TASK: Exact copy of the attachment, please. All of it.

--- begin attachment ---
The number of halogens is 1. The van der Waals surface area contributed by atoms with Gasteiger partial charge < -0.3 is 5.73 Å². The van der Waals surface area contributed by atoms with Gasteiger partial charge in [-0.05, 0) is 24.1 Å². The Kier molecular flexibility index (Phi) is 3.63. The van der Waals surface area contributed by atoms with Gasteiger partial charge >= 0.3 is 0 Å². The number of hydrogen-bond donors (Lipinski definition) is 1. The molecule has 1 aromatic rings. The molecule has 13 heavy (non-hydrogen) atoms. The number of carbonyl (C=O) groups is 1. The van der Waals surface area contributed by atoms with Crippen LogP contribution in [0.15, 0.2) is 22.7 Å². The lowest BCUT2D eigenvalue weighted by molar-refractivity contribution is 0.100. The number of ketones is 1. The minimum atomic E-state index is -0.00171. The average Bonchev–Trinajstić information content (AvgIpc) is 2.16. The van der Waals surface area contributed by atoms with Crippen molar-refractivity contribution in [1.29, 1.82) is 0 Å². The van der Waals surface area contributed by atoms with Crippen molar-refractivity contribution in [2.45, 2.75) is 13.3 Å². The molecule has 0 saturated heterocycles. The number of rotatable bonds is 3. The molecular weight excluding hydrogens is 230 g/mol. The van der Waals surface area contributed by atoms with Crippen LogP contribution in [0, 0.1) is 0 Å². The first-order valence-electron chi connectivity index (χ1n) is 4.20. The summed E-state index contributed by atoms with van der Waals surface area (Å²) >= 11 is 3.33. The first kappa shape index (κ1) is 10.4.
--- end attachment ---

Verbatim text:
The number of halogens is 1. The van der Waals surface area contributed by atoms with Gasteiger partial charge < -0.3 is 5.73 Å². The van der Waals surface area contributed by atoms with Gasteiger partial charge in [-0.05, 0) is 24.1 Å². The Kier molecular flexibility index (Phi) is 3.63. The van der Waals surface area contributed by atoms with Gasteiger partial charge >= 0.3 is 0 Å². The number of hydrogen-bond donors (Lipinski definition) is 1. The molecule has 1 aromatic rings. The molecule has 13 heavy (non-hydrogen) atoms. The number of carbonyl (C=O) groups is 1. The van der Waals surface area contributed by atoms with Crippen LogP contribution in [0.15, 0.2) is 22.7 Å². The lowest BCUT2D eigenvalue weighted by molar-refractivity contribution is 0.100. The number of ketones is 1. The minimum atomic E-state index is -0.00171. The average Bonchev–Trinajstić information content (AvgIpc) is 2.16. The van der Waals surface area contributed by atoms with Crippen molar-refractivity contribution in [1.29, 1.82) is 0 Å². The van der Waals surface area contributed by atoms with Crippen molar-refractivity contribution in [2.45, 2.75) is 13.3 Å². The molecule has 0 saturated heterocycles. The number of rotatable bonds is 3. The molecular weight excluding hydrogens is 230 g/mol. The van der Waals surface area contributed by atoms with Crippen LogP contribution in [0, 0.1) is 0 Å². The first-order valence-electron chi connectivity index (χ1n) is 4.20. The summed E-state index contributed by atoms with van der Waals surface area (Å²) >= 11 is 3.33. The first kappa shape index (κ1) is 10.4.